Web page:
Electoral politics among Confederate soldiers touches on what this reviewer found most disturbing, the contradictory portrayal of Southern political culture. Paralleling contemporary social historians, the author describes Southern politics as "oligarchical" (p. 92), with wealthy, slaveowning planters exerting an inordinate influence on political, social, and economic affairs. While "the common people had gained political importance since the Jacksonian era" (p. 92), their participation reflected the shadow rather than the substance of power, for their "sense of political relevance had been fostered by the upper class's political flattery and by the development [of] the yeomanry's own sense of self-reliance and social competence ..." (p. 93). Thus, in contrast to the North's "participant" political culture, the South constituted a "passive 'subject' civic culture" (p. 81). Frank acknowledges that the expressions of political acuity among nearly the same proportion of Southern as Northern soldiers calls into question "the presumption that the South's inferior school system had made Confederate soldiers less politically articulate" (p. 34) and that "there was an atrophied party system in the South after the collapse of the Whig party" (p. 35). Yet the author does not build on these conclusions to challenge his basic presumption: maybe Southern political culture was not so passive and vacuous after all. If it was, then his contention for the vitality of political outlooks of soldiers in both Civil War armies seems less convincing. Frank could reconcile this apparent dilemma by discussing his findings in light of recent works in Southern social and political history, but the work is unfortunately not well grounded in the historical literature. Fine studies by Fred A. Bailey and Paul Escott are cited, but unconsulted are Eugene Genovese's sophisticated case for planter hegemony, Bertram Wyatt-Brown's analysis of an honor-bound Southern culture, and the works by J. Mills Thornton, III, William J. Cooper, Lacy K. Ford, and William W. Freehling that describe a South in which democracy actually mattered. Until Frank's evidence is considered in light of the contrasting arguments of studies like these, his conclusions regarding the political consciousness and motivation of Southern soldiers will, for many scholars, remain suspect.
Nevertheless, With Ballot and Bayonet is an important work that deserves wide readership. Those skeptical of the continuing influence of the "revolutionary impulse" will most likely not be convinced because of the author's small sample, but they will find a clear, concise presentation of the case for the role of political ideology in the conflict. Scholars who contend that these ideals permeated in varying degrees throughout American society, meanwhile, will gain from this book a deeper understanding of why Civil War soldiers thought their cause worth fighting and dying for.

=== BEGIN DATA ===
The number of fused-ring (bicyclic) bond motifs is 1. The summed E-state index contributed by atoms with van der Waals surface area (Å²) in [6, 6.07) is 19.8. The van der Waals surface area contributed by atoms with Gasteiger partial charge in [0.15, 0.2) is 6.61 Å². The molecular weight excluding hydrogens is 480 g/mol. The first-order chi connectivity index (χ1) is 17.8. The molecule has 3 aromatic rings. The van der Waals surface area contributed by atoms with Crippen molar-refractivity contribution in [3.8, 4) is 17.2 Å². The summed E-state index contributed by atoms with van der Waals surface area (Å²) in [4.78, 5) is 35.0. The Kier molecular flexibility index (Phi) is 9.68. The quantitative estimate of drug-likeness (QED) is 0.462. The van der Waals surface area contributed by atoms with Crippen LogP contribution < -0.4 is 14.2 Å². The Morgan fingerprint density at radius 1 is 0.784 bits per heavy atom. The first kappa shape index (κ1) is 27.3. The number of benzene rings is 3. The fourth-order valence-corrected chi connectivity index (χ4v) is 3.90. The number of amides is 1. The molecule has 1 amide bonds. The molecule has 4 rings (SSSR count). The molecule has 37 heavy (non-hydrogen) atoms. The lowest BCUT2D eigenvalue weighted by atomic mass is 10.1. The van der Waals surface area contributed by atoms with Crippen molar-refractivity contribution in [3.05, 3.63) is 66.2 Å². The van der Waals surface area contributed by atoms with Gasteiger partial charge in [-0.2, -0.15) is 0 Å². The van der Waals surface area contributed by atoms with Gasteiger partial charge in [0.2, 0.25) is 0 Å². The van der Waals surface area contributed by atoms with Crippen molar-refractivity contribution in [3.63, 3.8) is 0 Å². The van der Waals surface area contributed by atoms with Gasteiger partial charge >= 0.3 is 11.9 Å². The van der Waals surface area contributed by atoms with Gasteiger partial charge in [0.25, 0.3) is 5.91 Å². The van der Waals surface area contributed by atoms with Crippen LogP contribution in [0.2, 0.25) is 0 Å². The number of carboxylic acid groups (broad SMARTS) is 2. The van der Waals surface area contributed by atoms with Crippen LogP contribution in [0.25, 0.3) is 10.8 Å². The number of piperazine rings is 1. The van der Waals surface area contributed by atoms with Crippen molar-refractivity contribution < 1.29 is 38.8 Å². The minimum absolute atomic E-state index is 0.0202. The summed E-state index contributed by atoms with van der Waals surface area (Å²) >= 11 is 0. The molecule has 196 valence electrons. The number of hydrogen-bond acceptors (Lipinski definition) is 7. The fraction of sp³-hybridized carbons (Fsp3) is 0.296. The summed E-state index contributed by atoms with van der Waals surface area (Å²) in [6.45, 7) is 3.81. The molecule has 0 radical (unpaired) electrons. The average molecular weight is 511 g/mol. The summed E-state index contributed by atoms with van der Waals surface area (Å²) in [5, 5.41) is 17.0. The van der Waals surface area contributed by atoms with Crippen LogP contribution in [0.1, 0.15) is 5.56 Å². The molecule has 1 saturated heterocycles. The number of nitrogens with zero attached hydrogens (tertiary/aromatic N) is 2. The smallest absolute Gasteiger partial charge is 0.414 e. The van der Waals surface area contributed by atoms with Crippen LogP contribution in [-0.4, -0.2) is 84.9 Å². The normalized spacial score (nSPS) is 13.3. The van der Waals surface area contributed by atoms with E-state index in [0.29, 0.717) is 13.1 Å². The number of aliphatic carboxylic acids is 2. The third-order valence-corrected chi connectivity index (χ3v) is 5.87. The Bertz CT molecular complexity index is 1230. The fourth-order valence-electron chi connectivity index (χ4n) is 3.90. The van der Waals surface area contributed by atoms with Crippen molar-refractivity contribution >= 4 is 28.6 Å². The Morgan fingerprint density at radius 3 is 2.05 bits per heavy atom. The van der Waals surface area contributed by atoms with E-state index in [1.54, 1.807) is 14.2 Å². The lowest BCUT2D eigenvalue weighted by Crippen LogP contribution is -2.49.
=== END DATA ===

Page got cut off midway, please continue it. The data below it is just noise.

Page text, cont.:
. Bell I. Wiley, The Life of Billy Yank: The Common Soldier of the Union (1952), 39.
. Gerald F. Linderman, Embattled Courage: The Experience of Combat in the American Civil War (1987).
. Reid Mitchell, Civil War Soldiers (1988); Mitchell, The Vacant Chair: The Northern Soldier Leaves Home (1993).
. James M. McPherson, What They Fought For: 1861-1865 (1994), 6-7.
. Mark E. Neely, Jr., "Was The Civil War a Total War?" Civil War History 37 (March 1991): 5-28.
. Fred A. Bailey, Class and Tennessee's Confederate Generation (1987).
. Paul D. Escott, Many Excellent People: Power and Privilege in North Carolina, 1850-1900 (1985).
. Eugene D. Genovese, The Political Economy of Slavery: Studies in the Economy and Society of the Slave South (1967); Genovese, The World the Slaveholders Made: Two Essays in Interpretation (1969).
. Bertram Wyatt-Brown, Southern Honor: Ethics & Behavior in the Old South (1982).
. J. Mills Thornton, III, Politics and Power in a Slave Society: Alabama, 1800-1860 (1978); William J. Cooper, Jr., The South and the Politics of Slavery, 1828-1856 (1978); Lacy K. Ford, Origins of Southern Radicalism: The South Carolina Upcountry, 1800-1860 (1988); William W. Freehling, The Road to Disunion: Secessionists at Bay, 1776-1854 (1990).